Genetics of hypercalciuria-related osteoporosis
Osteoporosis and genetics of chronic high urinary calcium excretion. Searching for a genetic cause of chronic high urinary calcium excretion leading to recurrent renal stone formation and osteoporosis.
Osteoporosis is a debilitating disease leading to increased risk of fracture and subsequent complications, including chronic pain and increased morbidity. Environmental and genetic factors are relevant for this complex disease. Chronic high urinary calcium excretion, called hypercalciuria, is found in up to 38% of osteoporosis patients. It is associated with renal stone (kidney stone) formation and has a strong genetic background. In addition, more than 50% of patients with recurrent renal calcium stones exhibit hypercalciuria and reduced bone mass. Hypercalciuria can be caused by a variety of mechanisms; the most common types of linically significant hypercalciuria are:
- absorptive hypercalciuria, resulting from hyper-absorption of calcium in the small intestine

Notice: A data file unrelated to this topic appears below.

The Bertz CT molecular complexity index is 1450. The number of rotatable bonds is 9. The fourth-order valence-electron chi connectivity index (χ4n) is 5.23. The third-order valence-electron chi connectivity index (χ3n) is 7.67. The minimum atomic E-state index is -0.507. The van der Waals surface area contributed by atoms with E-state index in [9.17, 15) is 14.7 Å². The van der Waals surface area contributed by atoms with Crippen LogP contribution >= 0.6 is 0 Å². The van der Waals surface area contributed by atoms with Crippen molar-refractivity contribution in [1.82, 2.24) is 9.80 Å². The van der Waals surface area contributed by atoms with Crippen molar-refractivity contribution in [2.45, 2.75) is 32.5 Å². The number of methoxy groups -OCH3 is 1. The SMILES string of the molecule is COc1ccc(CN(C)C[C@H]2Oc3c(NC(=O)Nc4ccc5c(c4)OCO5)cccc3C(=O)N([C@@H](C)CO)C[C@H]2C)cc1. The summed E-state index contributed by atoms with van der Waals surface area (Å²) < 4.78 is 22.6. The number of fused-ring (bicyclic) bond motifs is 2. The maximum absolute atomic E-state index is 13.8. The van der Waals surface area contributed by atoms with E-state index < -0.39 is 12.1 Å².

- resorptive hypercalciuria, resulting from bone resorption and
- renal leak, due to kidney defects and causing excessive calcium excretion.
We hypothesize that a substantial number of patients with recurrent calcium enal stones have a genetic defect accounting for a renal leak of calcium, hich causes chronic negative bone balance and osteoporosis.
The goal of the study is to identify new genetic determinants that are relevant in musculo-skeletal health. We will recruit hypercalciuric osteoporotic renal stone formers in Switzerland to participate in outpatient fasting and calcium-loading testing in order to differentiate the type of hypercalciuria in these patients. For the genetic analyses, identically characterised hypercalciuria patients in Dallas, Texas, USA, will supplement the Swiss group of patients.
Defining the molecular mechanisms of hypercalciuria and the genetic defects that cause negative calcium balance and osteoporosis will provide an evidence base for the design of behavioural and pharmacological strategies to prevent osteoporosis and renal stones. Hypercalciuric patients with known reduced bone mass and patients with untreated hypercalciuria should have periodic bone density measurements. For calcium renal stone formers at risk for osteoporosis, tailored preventive measures to reduce the risk of a bone mass decrease may ultimately be derived from the present investigation.
Dr. Olivier Bonny and Dr. Ute Eisenberger
Swiss National Foundation, NRP 53 (Musculoskeletal Health - Chronic Pain), Project no. 104538